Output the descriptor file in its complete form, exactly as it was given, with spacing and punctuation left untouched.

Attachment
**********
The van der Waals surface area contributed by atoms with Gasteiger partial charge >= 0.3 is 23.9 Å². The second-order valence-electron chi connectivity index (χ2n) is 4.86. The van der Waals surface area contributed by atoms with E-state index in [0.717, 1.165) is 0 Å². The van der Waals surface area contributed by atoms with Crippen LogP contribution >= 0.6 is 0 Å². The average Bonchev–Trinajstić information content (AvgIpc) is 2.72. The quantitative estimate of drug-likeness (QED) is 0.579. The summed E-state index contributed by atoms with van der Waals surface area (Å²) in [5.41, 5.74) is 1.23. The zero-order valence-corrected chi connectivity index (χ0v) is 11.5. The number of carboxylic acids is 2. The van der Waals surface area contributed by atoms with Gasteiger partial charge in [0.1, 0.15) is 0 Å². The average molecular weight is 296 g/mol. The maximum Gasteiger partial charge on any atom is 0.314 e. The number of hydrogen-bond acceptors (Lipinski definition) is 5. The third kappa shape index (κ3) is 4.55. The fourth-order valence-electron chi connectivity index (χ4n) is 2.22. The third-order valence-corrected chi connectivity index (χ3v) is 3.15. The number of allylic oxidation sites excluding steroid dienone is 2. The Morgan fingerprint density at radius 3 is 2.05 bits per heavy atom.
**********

The van der Waals surface area contributed by atoms with Gasteiger partial charge >= 0.3 is 23.9 Å². The second-order valence-electron chi connectivity index (χ2n) is 4.86. The van der Waals surface area contributed by atoms with E-state index in [0.717, 1.165) is 0 Å². The van der Waals surface area contributed by atoms with Crippen LogP contribution >= 0.6 is 0 Å². The average Bonchev–Trinajstić information content (AvgIpc) is 2.72. The quantitative estimate of drug-likeness (QED) is 0.579. The summed E-state index contributed by atoms with van der Waals surface area (Å²) in [5.41, 5.74) is 1.23. The zero-order valence-corrected chi connectivity index (χ0v) is 11.5. The number of carboxylic acids is 2. The van der Waals surface area contributed by atoms with Gasteiger partial charge in [0.1, 0.15) is 0 Å². The average molecular weight is 296 g/mol. The maximum Gasteiger partial charge on any atom is 0.314 e. The number of hydrogen-bond acceptors (Lipinski definition) is 5. The third kappa shape index (κ3) is 4.55. The fourth-order valence-electron chi connectivity index (χ4n) is 2.22. The third-order valence-corrected chi connectivity index (χ3v) is 3.15. The number of allylic oxidation sites excluding steroid dienone is 2. The Morgan fingerprint density at radius 3 is 2.05 bits per heavy atom.